While serving time, Mosby won the friendship of his prosecutor, attorney William J. Robertson. When Mosby expressed his desire to study law, Robertson offered the use of his law library. Mosby studied law for the rest of his incarceration. Immediately after the sentence had been handed down, nine of the twelve jurors began a petition for his pardon. Two of the jurors were against the young man; one hated students of the university and found Mosby's trial an opportunity to make a statement to that effect. The other juror hated Mosby's father Alfred. In addition to this petition and others from the university, Mosby's parents submitted sworn statements by several physicians noting that given the frail state of Mosby's health, the twelve-month sentence might risk his life. Mosby was beginning to sicken as the weather grew cold and he suffered in the small, unhealthy jail. On December 23 1853, the governor pardoned Mosby, and in early 1854, his fine was rescinded.
About this time, Mosby met Pauline Clarke, who was visiting from out of town. He was Methodist and she was Catholic, and their courtship ensued. Her father was an active attorney and well-connected politician. They were married in a Nashville, hotel on December 30, 1857, with their wedding attended by Andrew Jackson, among other dignitaries. After living for a year with Mosby's parents, the couple settled in Bristol, Virginia, (close to Clarke's hometown in Kentucky). They had two children before the Civil War and another born during it.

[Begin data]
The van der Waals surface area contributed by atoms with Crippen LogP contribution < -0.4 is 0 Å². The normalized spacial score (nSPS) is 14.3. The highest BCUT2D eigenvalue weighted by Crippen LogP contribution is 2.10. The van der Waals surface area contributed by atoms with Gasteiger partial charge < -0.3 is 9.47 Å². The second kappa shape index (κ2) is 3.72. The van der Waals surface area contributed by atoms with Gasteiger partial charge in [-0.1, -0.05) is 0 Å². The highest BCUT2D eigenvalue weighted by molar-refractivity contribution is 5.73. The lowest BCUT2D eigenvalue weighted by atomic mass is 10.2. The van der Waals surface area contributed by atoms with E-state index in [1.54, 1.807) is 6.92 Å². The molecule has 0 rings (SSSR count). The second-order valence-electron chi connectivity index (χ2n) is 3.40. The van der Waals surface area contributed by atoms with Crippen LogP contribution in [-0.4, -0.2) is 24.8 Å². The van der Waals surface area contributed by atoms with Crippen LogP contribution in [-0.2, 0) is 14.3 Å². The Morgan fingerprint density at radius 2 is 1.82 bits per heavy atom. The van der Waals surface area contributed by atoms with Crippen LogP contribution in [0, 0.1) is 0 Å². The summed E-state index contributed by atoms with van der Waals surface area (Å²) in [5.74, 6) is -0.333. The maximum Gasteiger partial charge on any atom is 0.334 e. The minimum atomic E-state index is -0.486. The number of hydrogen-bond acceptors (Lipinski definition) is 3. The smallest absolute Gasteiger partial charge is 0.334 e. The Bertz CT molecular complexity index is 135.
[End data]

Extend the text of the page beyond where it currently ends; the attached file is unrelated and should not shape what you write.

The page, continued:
Mosby spoke out against secession, but joined the Confederate army as a private at the outbreak of the war. He first served in William "Grumble" Jones's Washington Mounted Rifles. (Jones became a major and was instructed to form a more collective "Virginia Volunteers", which he created with two mounted companies and eight companies of infantry and riflemen including the Washington Mounted Rifles.) Mosby was upset with the Virginia Volunteers' lack of congeniality and he wrote to the governor requesting to be transferred. However, his request was not granted. The Virginia Volunteers participated in the First Battle of Bull Run.
After impressing J.E.B. Stuart with his scouting ability, Mosby was promoted to first lieutenant and assigned to Stuart's cavalry scouts. He helped the general develop attack strategies. He was responsible for Stuart's "Ride around McClellan" during the Peninsula Campaign. Captured by Union cavalry, Mosby was imprisoned in the Old Capitol Prison in Washington, D.C., for ten days before being exchanged. Even as a prisoner, Mosby spied on his enemy. During a brief stopover at Fort Monroe, he detected an unusual buildup of shipping in Hampton Roads. He found they were carrying thousands of troops under Ambrose Burnside from North Carolina on their way to reinforce John Pope in the Northern Virginia Campaign. When he was released, Mosby walked to army headquarters outside Richmond and personally related his findings to Robert E. Lee.